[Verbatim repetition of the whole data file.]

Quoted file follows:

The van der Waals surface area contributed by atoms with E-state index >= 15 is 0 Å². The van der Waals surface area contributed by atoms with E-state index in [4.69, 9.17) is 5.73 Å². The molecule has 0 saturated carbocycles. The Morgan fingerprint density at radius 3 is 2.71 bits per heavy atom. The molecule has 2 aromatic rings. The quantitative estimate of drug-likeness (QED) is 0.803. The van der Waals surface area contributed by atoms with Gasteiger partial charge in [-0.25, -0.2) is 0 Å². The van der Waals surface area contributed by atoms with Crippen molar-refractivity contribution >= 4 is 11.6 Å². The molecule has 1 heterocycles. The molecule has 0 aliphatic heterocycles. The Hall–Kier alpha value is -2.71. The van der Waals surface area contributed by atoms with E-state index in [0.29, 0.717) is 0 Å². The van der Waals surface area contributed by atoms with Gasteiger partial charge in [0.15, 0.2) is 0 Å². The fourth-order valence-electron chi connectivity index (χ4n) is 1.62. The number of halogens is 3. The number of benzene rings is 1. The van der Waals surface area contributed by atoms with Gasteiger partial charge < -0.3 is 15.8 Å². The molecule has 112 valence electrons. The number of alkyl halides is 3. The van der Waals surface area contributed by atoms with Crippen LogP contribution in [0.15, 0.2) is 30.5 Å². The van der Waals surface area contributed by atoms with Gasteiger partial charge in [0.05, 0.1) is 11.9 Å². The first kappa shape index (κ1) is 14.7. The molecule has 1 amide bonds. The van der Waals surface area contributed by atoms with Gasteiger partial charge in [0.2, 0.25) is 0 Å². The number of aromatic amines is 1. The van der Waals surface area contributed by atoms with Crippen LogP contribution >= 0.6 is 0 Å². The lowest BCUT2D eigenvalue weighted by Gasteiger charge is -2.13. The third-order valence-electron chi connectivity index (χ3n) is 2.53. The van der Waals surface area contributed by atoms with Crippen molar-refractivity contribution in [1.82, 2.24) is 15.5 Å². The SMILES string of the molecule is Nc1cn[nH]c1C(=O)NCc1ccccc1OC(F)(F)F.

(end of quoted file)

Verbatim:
The van der Waals surface area contributed by atoms with E-state index >= 15 is 0 Å². The van der Waals surface area contributed by atoms with E-state index in [4.69, 9.17) is 5.73 Å². The molecule has 0 saturated carbocycles. The Morgan fingerprint density at radius 3 is 2.71 bits per heavy atom. The molecule has 2 aromatic rings. The quantitative estimate of drug-likeness (QED) is 0.803. The van der Waals surface area contributed by atoms with Gasteiger partial charge in [-0.25, -0.2) is 0 Å². The van der Waals surface area contributed by atoms with Crippen molar-refractivity contribution >= 4 is 11.6 Å². The molecule has 1 heterocycles. The molecule has 0 aliphatic heterocycles. The Hall–Kier alpha value is -2.71. The van der Waals surface area contributed by atoms with E-state index in [0.29, 0.717) is 0 Å². The van der Waals surface area contributed by atoms with Gasteiger partial charge in [0.15, 0.2) is 0 Å². The fourth-order valence-electron chi connectivity index (χ4n) is 1.62. The number of halogens is 3. The number of benzene rings is 1. The van der Waals surface area contributed by atoms with Gasteiger partial charge < -0.3 is 15.8 Å². The molecule has 112 valence electrons. The number of alkyl halides is 3. The van der Waals surface area contributed by atoms with Crippen LogP contribution in [0.15, 0.2) is 30.5 Å². The van der Waals surface area contributed by atoms with Gasteiger partial charge in [0.05, 0.1) is 11.9 Å². The first kappa shape index (κ1) is 14.7. The molecule has 1 amide bonds. The van der Waals surface area contributed by atoms with Gasteiger partial charge in [0.2, 0.25) is 0 Å². The number of aromatic amines is 1. The van der Waals surface area contributed by atoms with Crippen LogP contribution >= 0.6 is 0 Å². The lowest BCUT2D eigenvalue weighted by Gasteiger charge is -2.13. The third-order valence-electron chi connectivity index (χ3n) is 2.53. The van der Waals surface area contributed by atoms with Crippen molar-refractivity contribution in [1.82, 2.24) is 15.5 Å². The SMILES string of the molecule is Nc1cn[nH]c1C(=O)NCc1ccccc1OC(F)(F)F.